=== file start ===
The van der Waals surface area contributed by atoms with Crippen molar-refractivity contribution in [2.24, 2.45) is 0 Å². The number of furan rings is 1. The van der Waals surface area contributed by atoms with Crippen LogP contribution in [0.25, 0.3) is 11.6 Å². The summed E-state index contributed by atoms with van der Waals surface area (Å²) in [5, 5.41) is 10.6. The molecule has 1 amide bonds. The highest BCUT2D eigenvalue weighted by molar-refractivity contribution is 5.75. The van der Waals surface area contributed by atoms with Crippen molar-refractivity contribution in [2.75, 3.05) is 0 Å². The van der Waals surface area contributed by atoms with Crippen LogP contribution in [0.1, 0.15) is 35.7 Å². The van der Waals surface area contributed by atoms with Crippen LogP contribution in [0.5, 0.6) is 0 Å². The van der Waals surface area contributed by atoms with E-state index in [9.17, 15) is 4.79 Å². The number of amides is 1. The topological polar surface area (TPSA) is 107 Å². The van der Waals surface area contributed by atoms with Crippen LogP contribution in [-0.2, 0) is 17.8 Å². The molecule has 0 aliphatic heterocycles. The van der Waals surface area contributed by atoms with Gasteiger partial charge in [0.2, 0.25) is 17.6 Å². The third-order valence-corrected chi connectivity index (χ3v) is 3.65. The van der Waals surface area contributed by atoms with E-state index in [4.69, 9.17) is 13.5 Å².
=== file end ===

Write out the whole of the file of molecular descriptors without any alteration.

The van der Waals surface area contributed by atoms with Crippen molar-refractivity contribution in [2.24, 2.45) is 0 Å². The number of furan rings is 1. The van der Waals surface area contributed by atoms with Crippen LogP contribution in [0.25, 0.3) is 11.6 Å². The summed E-state index contributed by atoms with van der Waals surface area (Å²) in [5, 5.41) is 10.6. The molecule has 1 amide bonds. The highest BCUT2D eigenvalue weighted by molar-refractivity contribution is 5.75. The van der Waals surface area contributed by atoms with Crippen molar-refractivity contribution in [2.75, 3.05) is 0 Å². The van der Waals surface area contributed by atoms with Crippen LogP contribution in [0.1, 0.15) is 35.7 Å². The van der Waals surface area contributed by atoms with Crippen LogP contribution in [0.5, 0.6) is 0 Å². The van der Waals surface area contributed by atoms with E-state index in [9.17, 15) is 4.79 Å². The number of amides is 1. The topological polar surface area (TPSA) is 107 Å². The van der Waals surface area contributed by atoms with Crippen LogP contribution in [-0.2, 0) is 17.8 Å². The molecule has 0 aliphatic heterocycles. The van der Waals surface area contributed by atoms with Gasteiger partial charge in [0.2, 0.25) is 17.6 Å². The third-order valence-corrected chi connectivity index (χ3v) is 3.65. The van der Waals surface area contributed by atoms with E-state index in [4.69, 9.17) is 13.5 Å².